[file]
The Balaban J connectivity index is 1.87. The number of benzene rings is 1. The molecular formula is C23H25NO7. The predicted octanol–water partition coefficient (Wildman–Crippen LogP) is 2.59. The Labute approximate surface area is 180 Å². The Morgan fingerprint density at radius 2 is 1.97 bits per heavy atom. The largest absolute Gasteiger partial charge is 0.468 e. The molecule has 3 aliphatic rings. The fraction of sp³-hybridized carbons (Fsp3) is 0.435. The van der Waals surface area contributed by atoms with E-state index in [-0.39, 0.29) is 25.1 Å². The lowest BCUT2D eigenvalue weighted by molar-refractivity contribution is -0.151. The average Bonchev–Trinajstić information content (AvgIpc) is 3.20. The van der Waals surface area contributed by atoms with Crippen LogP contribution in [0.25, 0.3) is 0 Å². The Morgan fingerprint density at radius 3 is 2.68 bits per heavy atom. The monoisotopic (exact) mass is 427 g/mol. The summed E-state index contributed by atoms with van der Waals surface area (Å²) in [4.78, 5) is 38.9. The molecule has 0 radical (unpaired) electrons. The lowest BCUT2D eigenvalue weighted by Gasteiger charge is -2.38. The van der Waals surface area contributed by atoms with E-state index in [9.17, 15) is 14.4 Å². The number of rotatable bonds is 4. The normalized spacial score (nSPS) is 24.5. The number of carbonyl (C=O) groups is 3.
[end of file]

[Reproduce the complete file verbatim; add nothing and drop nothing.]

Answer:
The Balaban J connectivity index is 1.87. The number of benzene rings is 1. The molecular formula is C23H25NO7. The predicted octanol–water partition coefficient (Wildman–Crippen LogP) is 2.59. The Labute approximate surface area is 180 Å². The Morgan fingerprint density at radius 2 is 1.97 bits per heavy atom. The largest absolute Gasteiger partial charge is 0.468 e. The molecule has 3 aliphatic rings. The fraction of sp³-hybridized carbons (Fsp3) is 0.435. The van der Waals surface area contributed by atoms with E-state index in [-0.39, 0.29) is 25.1 Å². The lowest BCUT2D eigenvalue weighted by molar-refractivity contribution is -0.151. The average Bonchev–Trinajstić information content (AvgIpc) is 3.20. The van der Waals surface area contributed by atoms with Crippen LogP contribution in [0.25, 0.3) is 0 Å². The Morgan fingerprint density at radius 3 is 2.68 bits per heavy atom. The monoisotopic (exact) mass is 427 g/mol. The summed E-state index contributed by atoms with van der Waals surface area (Å²) in [4.78, 5) is 38.9. The molecule has 0 radical (unpaired) electrons. The lowest BCUT2D eigenvalue weighted by Gasteiger charge is -2.38. The van der Waals surface area contributed by atoms with E-state index in [9.17, 15) is 14.4 Å². The number of rotatable bonds is 4. The normalized spacial score (nSPS) is 24.5. The number of carbonyl (C=O) groups is 3.